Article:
DM : The film composers I studied most for this film were Bernard Hermann, Eric Korngold, Nino Rota, Elmer Bernstein and Ennio Morricone. Of course these guys all owe a dept of gratitude to Stravinsky, so I’d have to say Stravinsky as well. As far as most influential in general, I’d have a hard time. I listen to everything from Renaissance choral music to Jazz and Rock. I really love everything.

MRH : One of the toughest careers to pursue in Canada is writing and directing films, and I’m sure film composing is equally tough, given few native films enjoy screen time in theatrical venues. How hard has it been to establish yourself as a film composer, and do you find up-and-coming composers have more opportunities to hone their craft today?

DM : Well, I turned 40 last year so it’s been a while. It’s been a constant evolution though, and during that time I’ve had a lot of time to pursue many other musical avenues. I would say that newcomers to the industry have a pretty daunting task. Film composing has never been a job you can find in the classifieds. You’ve really got to want it, be talented, educated and lucky. I had a roommate in college who asked me to score his first feature, so I guess I was lucky. That being said, there are some exciting new avenues for a composer, such as video games.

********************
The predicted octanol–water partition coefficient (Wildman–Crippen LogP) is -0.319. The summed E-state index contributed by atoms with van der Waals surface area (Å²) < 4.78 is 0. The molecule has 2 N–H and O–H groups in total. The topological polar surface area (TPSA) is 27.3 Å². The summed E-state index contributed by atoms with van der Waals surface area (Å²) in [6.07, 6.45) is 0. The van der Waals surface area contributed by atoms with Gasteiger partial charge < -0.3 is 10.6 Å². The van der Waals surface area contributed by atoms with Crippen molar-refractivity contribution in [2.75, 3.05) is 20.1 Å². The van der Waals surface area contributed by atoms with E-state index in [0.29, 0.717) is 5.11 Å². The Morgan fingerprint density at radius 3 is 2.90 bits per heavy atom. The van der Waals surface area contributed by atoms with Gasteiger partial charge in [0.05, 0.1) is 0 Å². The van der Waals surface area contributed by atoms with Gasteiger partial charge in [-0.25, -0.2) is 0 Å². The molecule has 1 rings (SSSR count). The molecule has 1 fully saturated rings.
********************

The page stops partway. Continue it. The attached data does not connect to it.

MRH : Perhaps a major boon to anyone involved in films has been the documentary genre, itself deeply rooted in our film history. Had you always wanted to score feature films, or were you always intrigued by some of the myriad documentaries produced in Canada?

DM : I think I’ve always been driven to pursue features because I enjoy the long format and working with plot and character development, but I enjoy the less hectic schedule of documentaries.

Feature films, given the larger budgets, give you the opportunity to work with real players, so that’s a real thrill. Writing, orchestrating and conducting the orchestra is both exhausting and exhilarating, so I love that process. When you’re doing documentaries, it feels like in comparison everything is going in slow motion; you’re working with all your electronics and with the occasional live musician, but it’s not nearly as hectic. You also sometimes get to explore a style of music not normally found in a feature.

MRH : One project that stands out in your C.V. is the documentary The Life and Times of Arthur Erickson. How did you become involved with the project?

DM : My first contact with the director for that project came about because he was interested in talking to me about scoring his feature. The feature is still in the works, but in the meantime I’ve done two documentaries for him.

MRH : Composing music for an edifice might seem like a daunting task to some, but a building or subway station has its own character, and I wonder if you can describe what specific aspects inspired you? For example, did you first establish a musical picture for Erickson, and subsequently extract specific facets from his ‘musical portrait’ and apply them to certain creations?